In our processing of credit risk, we continued to assist the banking system in its preparations for the application of the Directive for Reporting to the Public with "The Measurement and Disclosure of Impaired Debts, Credit Risk and Allowance for Credit Losses", which went into effect in January 2011. The directive is intended to strengthen the relationship between changes in the quality of credit and changes in the loan-loss provision, to improve risk management processes, and to enhance the ability to compare different banks in Israel and in particular, to compare Israeli banks with banks abroad. An examination of the initial application of the directive reveals the need for increased loan-loss provisions in order to create more suitable coverage for these losses, including loan losses that have yet to be detected.

Activity aimed at strengthening corporate governance in the banking system continued in 2010, and was centered on a major revamping of the Proper Conduct of Banking Business Regulations concerning the board of directors, in the spirit of the recommendations of the Basel Committee and the changing perception of the term "corporate governance" in recent years. The amended regulation includes clear principles for defining the functions, authorities and composition of the board of directors, its responsibilities and the responsibilities of the senior management with respect to the financial corporation's activities and relationships with its customers.

The Banking Supervision Department endeavored to promote legislative amendments for the purpose of strengthening the corporate governance at the banks, with an emphasis on banks without a controlling core. To that end, mechanisms were prescribed for preventing actual control by a person lacking a control permit from the Governor of the Bank of Israel. The proposed amendments balance rights conferred to shareholders and the need to prevent control of a bank by a person who has not passed a fitness and financial resilience test by the Banking Supervision Department.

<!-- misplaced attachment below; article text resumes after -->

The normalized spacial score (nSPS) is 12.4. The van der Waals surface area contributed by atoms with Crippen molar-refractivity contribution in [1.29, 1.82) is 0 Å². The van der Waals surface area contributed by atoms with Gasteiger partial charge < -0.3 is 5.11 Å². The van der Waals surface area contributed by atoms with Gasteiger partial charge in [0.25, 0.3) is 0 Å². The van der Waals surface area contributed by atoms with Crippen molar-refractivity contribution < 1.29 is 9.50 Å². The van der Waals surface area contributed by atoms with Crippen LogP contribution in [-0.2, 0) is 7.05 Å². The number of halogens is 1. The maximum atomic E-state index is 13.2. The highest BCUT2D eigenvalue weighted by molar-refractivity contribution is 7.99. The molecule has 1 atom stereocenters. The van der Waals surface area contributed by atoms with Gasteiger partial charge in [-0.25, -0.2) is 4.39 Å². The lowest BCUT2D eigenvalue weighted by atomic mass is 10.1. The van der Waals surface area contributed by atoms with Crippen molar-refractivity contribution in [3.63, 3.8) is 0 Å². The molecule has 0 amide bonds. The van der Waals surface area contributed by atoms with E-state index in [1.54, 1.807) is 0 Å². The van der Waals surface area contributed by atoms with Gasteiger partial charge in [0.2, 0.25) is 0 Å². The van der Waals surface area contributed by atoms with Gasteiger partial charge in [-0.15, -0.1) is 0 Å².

In line with the Banking Supervision Department's responsibility for the proper functioning of the banking system, numerous actions were taken to increase the system's preparedness for a state of emergency. As part of the action taken in this respect, we formulated policy principles for the system's minimal service targets for the purpose of ensuring that essential financial services will be provided to the economy and to the public in a state of emergency. As a supplementary measure, we prescribed temporary relaxations in the Proper Conduct of Banking Business Regulations in order to make it easier for the population to obtain banking services in times of emergency. These measures enhance the banking system's ability to fulfill its designated role as financial intermediary even in periods of stress.

The improvement in the banks' results and the processes which they have adopted in order to strengthen corporate governance and risk management are a good starting point for coping with the numerous and complex challenges facing them. In the area of business activity, the resumption of the competition from the non-bank credit market and the growth in competition in the retail segment and in housing loan activity will make it necessary to strengthen existing profit channels, develop new channels, and improve the banking services provided to the public and the banks' operational efficiency.

In view of these challenges, including exposure to economic and geopolitical risks, during the coming years the banking system will have to continue strengthening its capital adequacy, liquidity and risk management.

In the coming years the banks will have to continue allocating major resources in order to adhere to more extensive and more complex regulation, The Banking Supervision Department has presented itself with the strategic objective of adopting optimal international standards in the areas of banking and the supervision of the banking system. This is in order to assure the robustness of the system and its status in Israel and abroad. These standards have been extended considerably during recent years in view of the lessons learned globally from the recent financial recession. The main challenges in this respect include the closure of gaps with the optimal standards in the core areas of banking, while applying the new Basel Committee directives of December 2010, known as Basel III, and enhancing the tools available to the Banking Supervision Department for assisting in the recovery of a bank that has encountered difficulties.

The banking system and the Banking Supervision Department have sound infrastructures that will make it possible to cope successfully with these numerous and complex challenges.


David Zaken
Supervisor of Banks


Letter of the Supervisor of Banks and table of contents
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Chapter 1 - Summary of Developments
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Chapter 2 - Developments in The Banking System
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Chapter 3 - Activity of the Banking Supervision Department